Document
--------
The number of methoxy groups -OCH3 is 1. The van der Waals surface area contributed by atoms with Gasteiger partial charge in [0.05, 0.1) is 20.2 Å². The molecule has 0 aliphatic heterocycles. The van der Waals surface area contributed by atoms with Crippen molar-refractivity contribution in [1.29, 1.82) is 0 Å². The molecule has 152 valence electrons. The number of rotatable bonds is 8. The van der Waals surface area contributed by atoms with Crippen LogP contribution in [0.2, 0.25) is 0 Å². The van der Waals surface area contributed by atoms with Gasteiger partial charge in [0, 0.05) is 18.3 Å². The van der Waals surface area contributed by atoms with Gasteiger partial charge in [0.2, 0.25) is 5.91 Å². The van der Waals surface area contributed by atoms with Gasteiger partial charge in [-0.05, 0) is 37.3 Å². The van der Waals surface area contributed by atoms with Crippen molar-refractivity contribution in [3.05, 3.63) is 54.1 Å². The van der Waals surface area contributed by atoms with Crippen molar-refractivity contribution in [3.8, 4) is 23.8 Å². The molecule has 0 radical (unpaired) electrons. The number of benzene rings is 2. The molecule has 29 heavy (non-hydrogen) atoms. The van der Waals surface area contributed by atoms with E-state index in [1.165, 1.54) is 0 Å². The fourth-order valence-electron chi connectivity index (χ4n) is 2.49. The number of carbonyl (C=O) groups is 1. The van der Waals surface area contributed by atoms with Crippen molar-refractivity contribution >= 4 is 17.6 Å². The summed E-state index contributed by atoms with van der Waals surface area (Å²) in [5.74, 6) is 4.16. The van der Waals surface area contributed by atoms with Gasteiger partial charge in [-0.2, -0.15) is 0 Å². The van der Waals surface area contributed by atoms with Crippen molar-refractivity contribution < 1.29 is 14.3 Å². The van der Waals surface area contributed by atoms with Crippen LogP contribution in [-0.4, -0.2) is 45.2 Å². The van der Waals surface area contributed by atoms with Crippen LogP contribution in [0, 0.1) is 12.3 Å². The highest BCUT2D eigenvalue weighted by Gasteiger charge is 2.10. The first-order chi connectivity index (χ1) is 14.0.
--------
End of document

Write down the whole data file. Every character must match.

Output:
The number of methoxy groups -OCH3 is 1. The van der Waals surface area contributed by atoms with Gasteiger partial charge in [0.05, 0.1) is 20.2 Å². The molecule has 0 aliphatic heterocycles. The van der Waals surface area contributed by atoms with Crippen molar-refractivity contribution in [1.29, 1.82) is 0 Å². The molecule has 152 valence electrons. The number of rotatable bonds is 8. The van der Waals surface area contributed by atoms with Crippen LogP contribution in [0.2, 0.25) is 0 Å². The van der Waals surface area contributed by atoms with Gasteiger partial charge in [0, 0.05) is 18.3 Å². The van der Waals surface area contributed by atoms with Gasteiger partial charge in [0.2, 0.25) is 5.91 Å². The van der Waals surface area contributed by atoms with Gasteiger partial charge in [-0.05, 0) is 37.3 Å². The van der Waals surface area contributed by atoms with Crippen molar-refractivity contribution in [3.05, 3.63) is 54.1 Å². The van der Waals surface area contributed by atoms with Crippen molar-refractivity contribution in [3.8, 4) is 23.8 Å². The molecule has 0 radical (unpaired) electrons. The number of benzene rings is 2. The molecule has 29 heavy (non-hydrogen) atoms. The van der Waals surface area contributed by atoms with E-state index in [1.165, 1.54) is 0 Å². The fourth-order valence-electron chi connectivity index (χ4n) is 2.49. The number of carbonyl (C=O) groups is 1. The van der Waals surface area contributed by atoms with Crippen molar-refractivity contribution >= 4 is 17.6 Å². The summed E-state index contributed by atoms with van der Waals surface area (Å²) in [5.74, 6) is 4.16. The van der Waals surface area contributed by atoms with Gasteiger partial charge in [-0.2, -0.15) is 0 Å². The van der Waals surface area contributed by atoms with Crippen molar-refractivity contribution < 1.29 is 14.3 Å². The van der Waals surface area contributed by atoms with Crippen LogP contribution in [-0.4, -0.2) is 45.2 Å². The van der Waals surface area contributed by atoms with Crippen LogP contribution in [0, 0.1) is 12.3 Å². The highest BCUT2D eigenvalue weighted by Gasteiger charge is 2.10. The first-order chi connectivity index (χ1) is 14.0.